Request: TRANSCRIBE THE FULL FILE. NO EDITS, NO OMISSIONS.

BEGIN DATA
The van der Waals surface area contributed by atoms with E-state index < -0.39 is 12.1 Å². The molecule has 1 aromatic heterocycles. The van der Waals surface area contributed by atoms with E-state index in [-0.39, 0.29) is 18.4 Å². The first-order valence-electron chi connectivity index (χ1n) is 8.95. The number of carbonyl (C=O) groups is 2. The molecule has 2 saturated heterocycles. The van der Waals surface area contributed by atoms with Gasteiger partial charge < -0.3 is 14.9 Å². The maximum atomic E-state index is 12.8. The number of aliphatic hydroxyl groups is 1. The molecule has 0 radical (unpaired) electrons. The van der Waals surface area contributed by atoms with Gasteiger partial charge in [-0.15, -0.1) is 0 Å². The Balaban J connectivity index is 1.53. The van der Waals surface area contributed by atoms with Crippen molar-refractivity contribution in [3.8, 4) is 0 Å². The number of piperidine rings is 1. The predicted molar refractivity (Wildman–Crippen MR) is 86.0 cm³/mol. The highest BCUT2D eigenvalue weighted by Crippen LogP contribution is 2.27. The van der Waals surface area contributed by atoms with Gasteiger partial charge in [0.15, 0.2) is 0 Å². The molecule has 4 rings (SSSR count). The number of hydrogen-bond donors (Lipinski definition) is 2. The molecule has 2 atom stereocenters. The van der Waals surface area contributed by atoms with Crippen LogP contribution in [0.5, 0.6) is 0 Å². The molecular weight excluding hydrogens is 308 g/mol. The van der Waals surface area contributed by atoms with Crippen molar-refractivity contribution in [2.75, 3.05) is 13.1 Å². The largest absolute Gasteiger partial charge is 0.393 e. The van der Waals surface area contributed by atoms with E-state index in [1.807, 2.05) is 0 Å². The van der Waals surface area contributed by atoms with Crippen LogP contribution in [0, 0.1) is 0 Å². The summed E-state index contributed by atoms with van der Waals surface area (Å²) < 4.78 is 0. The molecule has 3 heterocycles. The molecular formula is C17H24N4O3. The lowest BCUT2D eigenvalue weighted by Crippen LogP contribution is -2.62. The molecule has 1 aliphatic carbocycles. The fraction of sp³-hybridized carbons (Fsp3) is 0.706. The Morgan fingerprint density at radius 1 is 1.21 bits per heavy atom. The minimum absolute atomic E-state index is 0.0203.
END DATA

The van der Waals surface area contributed by atoms with E-state index < -0.39 is 12.1 Å². The molecule has 1 aromatic heterocycles. The van der Waals surface area contributed by atoms with E-state index in [-0.39, 0.29) is 18.4 Å². The first-order valence-electron chi connectivity index (χ1n) is 8.95. The number of carbonyl (C=O) groups is 2. The molecule has 2 saturated heterocycles. The van der Waals surface area contributed by atoms with Gasteiger partial charge < -0.3 is 14.9 Å². The maximum atomic E-state index is 12.8. The number of aliphatic hydroxyl groups is 1. The molecule has 0 radical (unpaired) electrons. The van der Waals surface area contributed by atoms with Gasteiger partial charge in [-0.15, -0.1) is 0 Å². The Balaban J connectivity index is 1.53. The van der Waals surface area contributed by atoms with Crippen molar-refractivity contribution in [3.8, 4) is 0 Å². The number of piperidine rings is 1. The predicted molar refractivity (Wildman–Crippen MR) is 86.0 cm³/mol. The highest BCUT2D eigenvalue weighted by Crippen LogP contribution is 2.27. The van der Waals surface area contributed by atoms with Gasteiger partial charge in [0.15, 0.2) is 0 Å². The molecule has 4 rings (SSSR count). The number of hydrogen-bond donors (Lipinski definition) is 2. The molecule has 2 atom stereocenters. The van der Waals surface area contributed by atoms with Crippen LogP contribution in [0.5, 0.6) is 0 Å². The molecular weight excluding hydrogens is 308 g/mol. The van der Waals surface area contributed by atoms with Crippen molar-refractivity contribution in [2.75, 3.05) is 13.1 Å². The largest absolute Gasteiger partial charge is 0.393 e. The van der Waals surface area contributed by atoms with E-state index in [1.807, 2.05) is 0 Å². The van der Waals surface area contributed by atoms with Crippen LogP contribution in [0, 0.1) is 0 Å². The summed E-state index contributed by atoms with van der Waals surface area (Å²) < 4.78 is 0. The molecule has 3 heterocycles. The molecular formula is C17H24N4O3. The lowest BCUT2D eigenvalue weighted by Crippen LogP contribution is -2.62. The molecule has 1 aliphatic carbocycles. The fraction of sp³-hybridized carbons (Fsp3) is 0.706. The Morgan fingerprint density at radius 1 is 1.21 bits per heavy atom. The minimum absolute atomic E-state index is 0.0203.